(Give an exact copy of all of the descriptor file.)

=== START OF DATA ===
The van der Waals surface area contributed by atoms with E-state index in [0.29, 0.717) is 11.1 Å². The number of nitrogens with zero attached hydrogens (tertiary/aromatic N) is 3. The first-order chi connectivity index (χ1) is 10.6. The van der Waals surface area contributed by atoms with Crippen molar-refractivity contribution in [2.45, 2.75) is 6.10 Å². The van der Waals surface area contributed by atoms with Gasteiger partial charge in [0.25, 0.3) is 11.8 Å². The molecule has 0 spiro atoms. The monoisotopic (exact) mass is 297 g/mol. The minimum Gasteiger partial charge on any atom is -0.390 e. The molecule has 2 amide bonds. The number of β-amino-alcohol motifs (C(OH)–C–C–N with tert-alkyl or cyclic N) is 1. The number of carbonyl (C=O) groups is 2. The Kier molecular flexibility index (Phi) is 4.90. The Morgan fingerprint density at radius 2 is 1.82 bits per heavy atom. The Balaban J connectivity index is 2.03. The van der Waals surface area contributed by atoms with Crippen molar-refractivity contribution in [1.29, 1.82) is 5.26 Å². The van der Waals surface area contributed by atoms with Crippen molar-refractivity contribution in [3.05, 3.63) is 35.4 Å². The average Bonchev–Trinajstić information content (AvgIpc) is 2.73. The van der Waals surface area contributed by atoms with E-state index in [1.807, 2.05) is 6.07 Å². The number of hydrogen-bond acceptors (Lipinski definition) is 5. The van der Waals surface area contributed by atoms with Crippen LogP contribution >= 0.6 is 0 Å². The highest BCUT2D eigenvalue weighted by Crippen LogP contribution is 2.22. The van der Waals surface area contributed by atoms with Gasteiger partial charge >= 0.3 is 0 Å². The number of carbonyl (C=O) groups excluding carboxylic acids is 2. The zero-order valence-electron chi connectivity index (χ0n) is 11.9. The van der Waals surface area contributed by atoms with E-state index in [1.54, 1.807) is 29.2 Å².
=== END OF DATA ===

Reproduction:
The van der Waals surface area contributed by atoms with E-state index in [0.29, 0.717) is 11.1 Å². The number of nitrogens with zero attached hydrogens (tertiary/aromatic N) is 3. The first-order chi connectivity index (χ1) is 10.6. The van der Waals surface area contributed by atoms with Crippen molar-refractivity contribution in [2.45, 2.75) is 6.10 Å². The van der Waals surface area contributed by atoms with Gasteiger partial charge in [0.25, 0.3) is 11.8 Å². The molecule has 0 spiro atoms. The monoisotopic (exact) mass is 297 g/mol. The minimum Gasteiger partial charge on any atom is -0.390 e. The molecule has 2 amide bonds. The number of β-amino-alcohol motifs (C(OH)–C–C–N with tert-alkyl or cyclic N) is 1. The number of carbonyl (C=O) groups is 2. The Kier molecular flexibility index (Phi) is 4.90. The Morgan fingerprint density at radius 2 is 1.82 bits per heavy atom. The Balaban J connectivity index is 2.03. The van der Waals surface area contributed by atoms with Crippen molar-refractivity contribution in [1.29, 1.82) is 5.26 Å². The van der Waals surface area contributed by atoms with Crippen molar-refractivity contribution in [3.05, 3.63) is 35.4 Å². The average Bonchev–Trinajstić information content (AvgIpc) is 2.73. The van der Waals surface area contributed by atoms with E-state index in [1.807, 2.05) is 6.07 Å². The number of hydrogen-bond acceptors (Lipinski definition) is 5. The van der Waals surface area contributed by atoms with Crippen LogP contribution >= 0.6 is 0 Å². The highest BCUT2D eigenvalue weighted by Crippen LogP contribution is 2.22. The van der Waals surface area contributed by atoms with Gasteiger partial charge >= 0.3 is 0 Å². The number of carbonyl (C=O) groups excluding carboxylic acids is 2. The zero-order valence-electron chi connectivity index (χ0n) is 11.9. The van der Waals surface area contributed by atoms with E-state index in [1.54, 1.807) is 29.2 Å².